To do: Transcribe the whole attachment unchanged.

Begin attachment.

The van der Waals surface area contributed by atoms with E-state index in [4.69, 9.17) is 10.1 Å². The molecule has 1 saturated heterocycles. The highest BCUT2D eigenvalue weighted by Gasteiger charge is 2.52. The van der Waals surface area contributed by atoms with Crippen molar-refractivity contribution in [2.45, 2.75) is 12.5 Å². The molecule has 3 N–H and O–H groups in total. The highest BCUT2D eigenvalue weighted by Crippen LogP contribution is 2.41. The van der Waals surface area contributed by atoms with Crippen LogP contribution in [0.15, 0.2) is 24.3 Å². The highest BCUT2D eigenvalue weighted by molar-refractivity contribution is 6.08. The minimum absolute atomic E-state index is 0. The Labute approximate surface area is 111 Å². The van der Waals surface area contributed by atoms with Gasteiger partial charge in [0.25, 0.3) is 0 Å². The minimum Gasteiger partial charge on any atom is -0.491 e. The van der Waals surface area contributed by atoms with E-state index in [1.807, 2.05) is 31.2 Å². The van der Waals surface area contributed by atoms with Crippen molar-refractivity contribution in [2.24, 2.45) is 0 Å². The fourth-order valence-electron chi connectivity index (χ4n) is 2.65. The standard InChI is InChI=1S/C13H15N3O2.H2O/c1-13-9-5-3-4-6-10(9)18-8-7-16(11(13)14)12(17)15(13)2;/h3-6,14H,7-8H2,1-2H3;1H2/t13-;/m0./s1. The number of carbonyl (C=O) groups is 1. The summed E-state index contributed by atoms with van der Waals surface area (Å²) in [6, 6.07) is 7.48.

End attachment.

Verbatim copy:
The van der Waals surface area contributed by atoms with E-state index in [4.69, 9.17) is 10.1 Å². The molecule has 1 saturated heterocycles. The highest BCUT2D eigenvalue weighted by Gasteiger charge is 2.52. The van der Waals surface area contributed by atoms with Crippen molar-refractivity contribution in [2.45, 2.75) is 12.5 Å². The molecule has 3 N–H and O–H groups in total. The highest BCUT2D eigenvalue weighted by Crippen LogP contribution is 2.41. The van der Waals surface area contributed by atoms with Crippen LogP contribution in [0.15, 0.2) is 24.3 Å². The highest BCUT2D eigenvalue weighted by molar-refractivity contribution is 6.08. The minimum absolute atomic E-state index is 0. The Labute approximate surface area is 111 Å². The van der Waals surface area contributed by atoms with Gasteiger partial charge in [0.25, 0.3) is 0 Å². The minimum Gasteiger partial charge on any atom is -0.491 e. The van der Waals surface area contributed by atoms with E-state index in [1.807, 2.05) is 31.2 Å². The van der Waals surface area contributed by atoms with Crippen molar-refractivity contribution in [2.24, 2.45) is 0 Å². The fourth-order valence-electron chi connectivity index (χ4n) is 2.65. The standard InChI is InChI=1S/C13H15N3O2.H2O/c1-13-9-5-3-4-6-10(9)18-8-7-16(11(13)14)12(17)15(13)2;/h3-6,14H,7-8H2,1-2H3;1H2/t13-;/m0./s1. The number of carbonyl (C=O) groups is 1. The summed E-state index contributed by atoms with van der Waals surface area (Å²) in [6, 6.07) is 7.48.